A Delicate Balance in the Middle East

The "road map" to peace in the Middle East is new. But there are a still a lot of bumps in the road.

Bush administration officials often point out that the success of the Middle East peace process depends on the willingness of the parties involved to make peace. "We'll be there. We'll be involved in this process," National Security Council spokesman Sean McCormack said. "But it is up to them to do it."

That is undeniably true. But success depends just as much on the commitment of the president of the United States. In the view of Rob Malley of the International Crisis Group, "The question mark really is whether the United States is going to be able to have the determination and commitment that it has shown, for instance, in Iraq to push the parties to do the minimum level of things they need to do."

Why is that a question mark? Because President Bush has given mixed signals. For most of his first year in office, Bush avoided becoming involved in the Middle East. President Clinton had pushed hard for a peace deal and failed to get one. So what could Bush do?

Then, shortly after 9/11, Bush went to the United Nations and startled Israel's supporters by endorsing a Palestinian state. "President Bush is the first president of the United States to ever publicly endorse a Palestinian state," Morton Klein, president of the Zionist Organization of America, noted. "He did it two weeks after 9/11 occurred, essentially rewarding terrorism after we had the worst terrorist attack we ever endured."

On June 24, 2002, the president gave a Rose Garden speech in which he delighted Israel's supporters by taking a strong pro-Israel line. Bush said, "The United States will not support the establishment of a Palestinian state until its leaders engage in a sustained fight against the terrorists and dismantle their infrastructure."

Now the U.S. has published a road map that calls on Israel to start making concessions right away. "I think he is really ignoring his June 24th speech and has decided to put more pressure on Israel to make concessions up front," Klein complained.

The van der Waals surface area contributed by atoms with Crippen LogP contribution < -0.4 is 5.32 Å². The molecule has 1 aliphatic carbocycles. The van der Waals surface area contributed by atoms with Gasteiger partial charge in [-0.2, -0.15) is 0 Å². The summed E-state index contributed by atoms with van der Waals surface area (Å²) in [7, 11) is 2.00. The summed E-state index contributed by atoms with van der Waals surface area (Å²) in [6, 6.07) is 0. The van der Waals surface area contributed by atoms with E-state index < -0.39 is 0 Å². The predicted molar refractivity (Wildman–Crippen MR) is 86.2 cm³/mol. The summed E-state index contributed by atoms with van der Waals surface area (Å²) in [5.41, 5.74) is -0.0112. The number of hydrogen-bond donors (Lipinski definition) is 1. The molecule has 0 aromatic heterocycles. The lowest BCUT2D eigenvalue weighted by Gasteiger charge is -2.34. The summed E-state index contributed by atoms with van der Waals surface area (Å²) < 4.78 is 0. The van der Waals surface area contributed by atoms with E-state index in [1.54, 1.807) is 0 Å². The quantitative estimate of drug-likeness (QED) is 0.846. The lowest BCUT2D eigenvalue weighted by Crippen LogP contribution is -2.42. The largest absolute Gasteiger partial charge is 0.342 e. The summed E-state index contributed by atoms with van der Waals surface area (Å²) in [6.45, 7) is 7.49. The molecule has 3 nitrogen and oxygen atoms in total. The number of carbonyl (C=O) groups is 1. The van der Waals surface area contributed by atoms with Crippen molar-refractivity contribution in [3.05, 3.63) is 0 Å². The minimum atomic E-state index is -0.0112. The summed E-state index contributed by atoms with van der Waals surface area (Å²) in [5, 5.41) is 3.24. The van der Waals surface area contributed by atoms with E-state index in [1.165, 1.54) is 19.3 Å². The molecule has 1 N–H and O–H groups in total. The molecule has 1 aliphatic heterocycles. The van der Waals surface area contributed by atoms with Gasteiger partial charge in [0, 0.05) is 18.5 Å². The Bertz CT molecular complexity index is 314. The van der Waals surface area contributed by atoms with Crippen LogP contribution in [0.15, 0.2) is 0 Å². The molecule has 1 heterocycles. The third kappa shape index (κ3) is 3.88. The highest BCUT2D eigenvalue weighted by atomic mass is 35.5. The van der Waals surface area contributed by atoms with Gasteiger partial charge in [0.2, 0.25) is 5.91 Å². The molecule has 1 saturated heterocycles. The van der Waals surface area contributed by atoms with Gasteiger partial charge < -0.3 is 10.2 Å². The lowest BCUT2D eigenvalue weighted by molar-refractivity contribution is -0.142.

Bush is under intense, conflicting pressures from two sides. The diplomatic pressure is to push the peace process forward. It's coming from the Arab world, which is suspicious of U.S. intentions in the Middle East. It's also coming from the British, who want a payoff for their support on Iraq. "I want to thank the president for the impetus he has given to the two-state solution in the Middle East ... and for his decision that the road map be published," British Prime Minister Tony Blair said in Northern Ireland last month.

Diplomatic pressure is also coming from the U.S. State Department. Secretary of State Colin L. Powell said in his congressional testimony on April 30, "I had an opportunity to call both prime ministers [of Israel and the Palestinian Authority] early this morning and to encourage them to do everything in their respective powers to make sure we get a good start down this path to peace."

On the other side, Bush is facing powerful political pressure not to push Israel for concessions. The pressure is coming from both Jewish and conservative Christian organizations. "Virtually every major Jewish organization and lots of the large Christian organizations are very upset about having any sort of concessions to the Palestinian Authority, this terrorist regime, until there is a transformation of that regime," Klein said.

What are those organizations planning to do about it? Take out a series of newspaper ads signed by prominent conservatives like former U.N. Ambassador Jeane J. Kirkpatrick. Demonstrate in front of the White House when Mahmoud Abbas, the new Palestinian prime minister, meets with President Bush. And work with the House and Senate to develop an independent congressional monitoring committee to review Palestinian compliance. A majority of lawmakers—87 senators and 297 House members—have already signed letters arguing that the Palestinians should take more steps to end terrorism before Israel makes any concessions.

David Makovsky of the Washington Institute for Near East Policy says that the road map differs from past peace plans in that "it is supposed to be 'performance-based'—reciprocal steps by both Israelis and Palestinians—as opposed to strictly timetable-driven." But who should judge each party's performance?

Conservatives are outraged at the notion that the responsibility may be shared with Europe, Russia, and the United Nations. Former House Speaker Newt Gingrich complained, "The State Department invention of a 'quartet' for Israeli-Palestinian peace negotiations defies everything the United States has learned about France, Russia, and the United Nations. After the bitter lessons of the last five months, it is unimaginable that the United States would voluntarily accept a system in which the United Nations, the European Union, and Russia could routinely outvote President Bush's positions."

Some conservatives are asking why Bush is even listening to Tony Blair on this.

Didn't Blair meet with the devil himself—Bill Clinton—at the same time he was supporting President Bush in Iraq?

If President Bush pushes Israel too hard, he could pay a political price—with his conservative base, and with Jewish voters. But if the president does not keep the pressure on, the road map will lead nowhere. And he will have a diplomatic price to pay.